Scott’s Vanish Evo is the swiss brand’s flagship road helmet and the choice lid of the Orica-GreenEDGE team. With a low profile, the 276g Vanish Evo is great looking without giving you a mushroom head look.
Despite its hugely ventilated appearance, the Vanish EVO suffers from the same problem as the Wit-R we previously tested. The 24 vents allow for plenty of heat to escape the shell, but lacking airflow leads to a sweaty ride. Our AS/NZS 2063 approved test sample is also 27g heavier than the more reasonably priced Wit-R (also AS/NZS 2063 version).
The vanish evo features conehead technology, where multi density foam is moulded into cones which are said to reduce impact forces:
We’re a bit surprised by the limited airflow considering the size of the vents
Head angle also drastically affects the amount of air moving through the helmet. In the drops and head down, there is limited air flow through the helmet, while sitting up produces noticeably more air movement. Although Scott has put some channeling under the front brim, it’s quite shallow and mostly blocked by the brow pad.
The guts of the helmet is made from dual-density EPS foam, and features ‘Conehead’ technology. Each layer of EPS is moulded into peaks or ‘cones’ and exhibits different impact energy distribution characteristics. In an impact from a crash, the developers of Conehead say the cones compress, creating lateral forces, and spread some energy sideways through the higher-density outer foam layer. The inner layer is made from a lower-density foam, which compresses and reduces G-force experienced by your head in an impact.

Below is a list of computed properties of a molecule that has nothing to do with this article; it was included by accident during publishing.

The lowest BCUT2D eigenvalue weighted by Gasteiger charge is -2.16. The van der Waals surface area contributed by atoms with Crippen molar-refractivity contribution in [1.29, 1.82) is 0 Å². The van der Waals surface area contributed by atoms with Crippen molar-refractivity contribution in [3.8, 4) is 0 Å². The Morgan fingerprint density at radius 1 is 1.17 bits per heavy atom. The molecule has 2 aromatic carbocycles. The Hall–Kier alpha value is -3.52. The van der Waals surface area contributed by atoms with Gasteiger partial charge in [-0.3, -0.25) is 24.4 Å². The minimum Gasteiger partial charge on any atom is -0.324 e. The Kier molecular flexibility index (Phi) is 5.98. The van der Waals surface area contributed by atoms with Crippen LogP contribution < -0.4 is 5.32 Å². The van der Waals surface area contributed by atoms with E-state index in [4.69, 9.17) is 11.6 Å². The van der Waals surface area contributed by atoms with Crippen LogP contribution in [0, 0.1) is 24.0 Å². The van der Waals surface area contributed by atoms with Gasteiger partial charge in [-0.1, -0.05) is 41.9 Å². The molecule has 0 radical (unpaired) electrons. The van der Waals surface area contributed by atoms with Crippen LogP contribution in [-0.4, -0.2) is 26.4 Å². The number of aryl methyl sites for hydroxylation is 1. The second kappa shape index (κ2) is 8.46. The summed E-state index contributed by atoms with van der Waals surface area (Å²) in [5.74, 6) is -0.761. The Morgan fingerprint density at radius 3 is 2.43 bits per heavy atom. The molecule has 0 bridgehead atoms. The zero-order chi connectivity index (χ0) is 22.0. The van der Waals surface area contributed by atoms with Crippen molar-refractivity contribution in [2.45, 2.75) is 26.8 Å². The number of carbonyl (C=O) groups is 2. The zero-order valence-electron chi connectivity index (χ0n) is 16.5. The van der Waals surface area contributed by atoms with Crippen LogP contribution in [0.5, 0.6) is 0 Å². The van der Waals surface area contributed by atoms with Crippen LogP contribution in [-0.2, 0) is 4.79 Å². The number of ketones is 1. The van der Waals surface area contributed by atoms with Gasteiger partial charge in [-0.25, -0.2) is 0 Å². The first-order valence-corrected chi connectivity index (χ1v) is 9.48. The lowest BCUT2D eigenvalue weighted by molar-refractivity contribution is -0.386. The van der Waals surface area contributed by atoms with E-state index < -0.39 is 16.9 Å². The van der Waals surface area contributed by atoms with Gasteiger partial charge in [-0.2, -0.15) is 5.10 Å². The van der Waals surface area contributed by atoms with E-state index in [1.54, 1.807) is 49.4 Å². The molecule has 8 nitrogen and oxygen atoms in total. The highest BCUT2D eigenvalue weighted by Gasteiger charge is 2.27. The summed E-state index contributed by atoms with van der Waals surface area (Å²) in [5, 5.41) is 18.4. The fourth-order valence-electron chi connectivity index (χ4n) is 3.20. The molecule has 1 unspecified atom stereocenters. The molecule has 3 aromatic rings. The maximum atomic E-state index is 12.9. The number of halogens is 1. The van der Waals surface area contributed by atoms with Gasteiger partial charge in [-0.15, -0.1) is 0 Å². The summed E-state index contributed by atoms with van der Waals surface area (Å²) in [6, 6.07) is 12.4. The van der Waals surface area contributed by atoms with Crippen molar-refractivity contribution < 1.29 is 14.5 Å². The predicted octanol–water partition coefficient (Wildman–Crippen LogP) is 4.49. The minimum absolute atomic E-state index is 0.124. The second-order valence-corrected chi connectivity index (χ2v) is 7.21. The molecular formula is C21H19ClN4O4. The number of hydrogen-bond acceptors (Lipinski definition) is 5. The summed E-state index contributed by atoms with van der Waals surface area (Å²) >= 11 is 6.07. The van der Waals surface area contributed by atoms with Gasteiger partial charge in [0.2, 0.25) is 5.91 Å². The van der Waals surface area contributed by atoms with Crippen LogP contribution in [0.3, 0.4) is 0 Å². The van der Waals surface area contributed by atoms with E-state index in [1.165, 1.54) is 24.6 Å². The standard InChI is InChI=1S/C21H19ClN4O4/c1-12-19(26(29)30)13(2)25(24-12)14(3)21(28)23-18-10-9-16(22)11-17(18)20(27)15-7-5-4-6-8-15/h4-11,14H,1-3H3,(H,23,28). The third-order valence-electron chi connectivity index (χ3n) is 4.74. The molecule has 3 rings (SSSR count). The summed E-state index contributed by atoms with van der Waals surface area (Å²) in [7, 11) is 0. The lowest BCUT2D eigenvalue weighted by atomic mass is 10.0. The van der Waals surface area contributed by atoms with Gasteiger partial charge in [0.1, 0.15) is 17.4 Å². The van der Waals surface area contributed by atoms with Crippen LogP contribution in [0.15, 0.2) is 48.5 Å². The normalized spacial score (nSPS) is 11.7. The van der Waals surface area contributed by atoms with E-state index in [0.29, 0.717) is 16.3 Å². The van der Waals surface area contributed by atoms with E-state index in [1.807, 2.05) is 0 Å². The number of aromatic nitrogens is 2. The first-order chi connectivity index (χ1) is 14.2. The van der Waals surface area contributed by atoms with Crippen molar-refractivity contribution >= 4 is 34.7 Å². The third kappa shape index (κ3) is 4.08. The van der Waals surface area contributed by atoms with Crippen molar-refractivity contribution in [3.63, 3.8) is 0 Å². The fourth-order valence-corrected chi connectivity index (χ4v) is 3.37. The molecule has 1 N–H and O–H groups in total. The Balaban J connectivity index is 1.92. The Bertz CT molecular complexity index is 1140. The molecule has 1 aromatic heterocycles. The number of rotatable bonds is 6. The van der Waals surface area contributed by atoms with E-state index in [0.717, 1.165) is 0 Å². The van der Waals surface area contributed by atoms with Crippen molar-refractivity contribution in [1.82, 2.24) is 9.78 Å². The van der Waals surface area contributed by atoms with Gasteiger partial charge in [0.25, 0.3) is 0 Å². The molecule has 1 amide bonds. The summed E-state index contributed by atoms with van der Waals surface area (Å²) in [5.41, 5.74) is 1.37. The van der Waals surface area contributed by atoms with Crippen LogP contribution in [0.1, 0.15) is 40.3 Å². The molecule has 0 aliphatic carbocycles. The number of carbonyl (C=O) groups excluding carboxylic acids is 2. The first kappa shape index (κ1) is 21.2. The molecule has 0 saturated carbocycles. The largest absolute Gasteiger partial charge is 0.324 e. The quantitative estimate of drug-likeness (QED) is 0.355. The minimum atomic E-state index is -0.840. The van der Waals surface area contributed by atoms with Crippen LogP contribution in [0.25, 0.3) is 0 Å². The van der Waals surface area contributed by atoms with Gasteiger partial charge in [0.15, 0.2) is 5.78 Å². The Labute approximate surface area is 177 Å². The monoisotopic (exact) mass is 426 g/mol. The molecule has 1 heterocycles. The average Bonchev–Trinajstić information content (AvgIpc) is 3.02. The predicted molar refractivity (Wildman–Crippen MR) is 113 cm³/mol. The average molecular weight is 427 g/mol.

We’d hoped for a bit more rear coverage:
Rear coverage is a bit lacking
While we’re happy to see Scott implementing new safety technology, we feel there isn’t quite enough rear coverage on offer. The back of the helmet sits noticeably higher than road lids from Lazer, Bell, Giro and POC we have lying around the office.
With three possible height settings, the MRAS 2 retention system has solved our complaints with the previous version, with some added height adjustment allowing it to securely grab the occipital bone. Made from nylon, the system is relatively lightweight and quite comfortable, while the rubberised rotary wheel makes for effortless one-handed adjustments.
Rubberised head pads add to the on offer from the mras2:
The MRAS 2 retention system is a definite improvement on the previous version
The head pads are also slightly rubberised for added comfort. Lightweight webbing used for the straps is quite comfortable and makes for minimal wind noise.
The sizing of the Vanish Evo left us confused, however. For one of our testers, the size small was way too small, the medium way to big. Another tester though found suitable comfort with the medium. The Vanish is most definitely a ‘try before you buy’ helmet.
For those that have been paying attention, Scott voluntarily recalled CE and CSPC versions of Vanish Evo lid, which do not include AS/NZS 2063 versions. Kane Butcher, brand manager of Scott Sports at Australian distributor Sheppard Cycles explained, “As long as your helmet has AUS standards it’s not affected. The serial number reflects manufacture dates so some will come up as affected when entered into the site, however the Australian helmets were a completely different production run with a different construction so there’s no issue.”
Coming in at a thrifty AU$230, the Vanish Evo is nearly half the price of some of its flagship competitors. If we’re honest the Vanish Evo left us wanting a bit more considering its placement at the top Scott’s range. However, for its cost the Vanish Evo offers plenty of performance for the money.